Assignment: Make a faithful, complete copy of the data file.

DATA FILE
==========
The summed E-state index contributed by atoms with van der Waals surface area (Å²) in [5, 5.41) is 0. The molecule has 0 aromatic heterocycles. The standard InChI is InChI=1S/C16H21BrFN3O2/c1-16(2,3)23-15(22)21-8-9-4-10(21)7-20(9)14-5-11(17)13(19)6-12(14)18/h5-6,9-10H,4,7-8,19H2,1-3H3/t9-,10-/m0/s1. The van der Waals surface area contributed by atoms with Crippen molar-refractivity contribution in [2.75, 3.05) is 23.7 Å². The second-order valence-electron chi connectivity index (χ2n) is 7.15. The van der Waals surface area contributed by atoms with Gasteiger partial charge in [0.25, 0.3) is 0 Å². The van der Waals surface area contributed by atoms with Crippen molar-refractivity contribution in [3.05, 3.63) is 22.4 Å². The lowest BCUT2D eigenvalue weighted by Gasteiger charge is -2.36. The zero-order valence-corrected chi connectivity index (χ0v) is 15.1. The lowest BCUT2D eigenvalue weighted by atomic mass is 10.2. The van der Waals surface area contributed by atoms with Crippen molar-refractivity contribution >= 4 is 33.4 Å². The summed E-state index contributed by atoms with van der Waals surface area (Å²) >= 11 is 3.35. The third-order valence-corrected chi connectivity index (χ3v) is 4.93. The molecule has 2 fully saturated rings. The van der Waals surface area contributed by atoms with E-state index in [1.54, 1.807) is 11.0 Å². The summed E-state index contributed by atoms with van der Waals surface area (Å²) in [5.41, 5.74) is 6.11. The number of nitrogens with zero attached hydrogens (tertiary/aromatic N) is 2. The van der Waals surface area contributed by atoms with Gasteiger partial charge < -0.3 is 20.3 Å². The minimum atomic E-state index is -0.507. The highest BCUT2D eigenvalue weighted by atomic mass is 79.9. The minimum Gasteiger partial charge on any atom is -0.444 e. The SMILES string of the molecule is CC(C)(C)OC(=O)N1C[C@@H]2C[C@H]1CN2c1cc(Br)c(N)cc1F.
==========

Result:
The summed E-state index contributed by atoms with van der Waals surface area (Å²) in [5, 5.41) is 0. The molecule has 0 aromatic heterocycles. The standard InChI is InChI=1S/C16H21BrFN3O2/c1-16(2,3)23-15(22)21-8-9-4-10(21)7-20(9)14-5-11(17)13(19)6-12(14)18/h5-6,9-10H,4,7-8,19H2,1-3H3/t9-,10-/m0/s1. The van der Waals surface area contributed by atoms with Crippen molar-refractivity contribution in [2.75, 3.05) is 23.7 Å². The second-order valence-electron chi connectivity index (χ2n) is 7.15. The van der Waals surface area contributed by atoms with Gasteiger partial charge in [0.25, 0.3) is 0 Å². The van der Waals surface area contributed by atoms with Crippen molar-refractivity contribution in [3.05, 3.63) is 22.4 Å². The lowest BCUT2D eigenvalue weighted by Gasteiger charge is -2.36. The zero-order valence-corrected chi connectivity index (χ0v) is 15.1. The lowest BCUT2D eigenvalue weighted by atomic mass is 10.2. The van der Waals surface area contributed by atoms with Crippen molar-refractivity contribution >= 4 is 33.4 Å². The summed E-state index contributed by atoms with van der Waals surface area (Å²) >= 11 is 3.35. The third-order valence-corrected chi connectivity index (χ3v) is 4.93. The molecule has 2 fully saturated rings. The van der Waals surface area contributed by atoms with E-state index in [1.54, 1.807) is 11.0 Å². The summed E-state index contributed by atoms with van der Waals surface area (Å²) in [5.41, 5.74) is 6.11. The number of nitrogens with zero attached hydrogens (tertiary/aromatic N) is 2. The van der Waals surface area contributed by atoms with Gasteiger partial charge < -0.3 is 20.3 Å². The minimum atomic E-state index is -0.507. The highest BCUT2D eigenvalue weighted by atomic mass is 79.9. The minimum Gasteiger partial charge on any atom is -0.444 e. The SMILES string of the molecule is CC(C)(C)OC(=O)N1C[C@@H]2C[C@H]1CN2c1cc(Br)c(N)cc1F.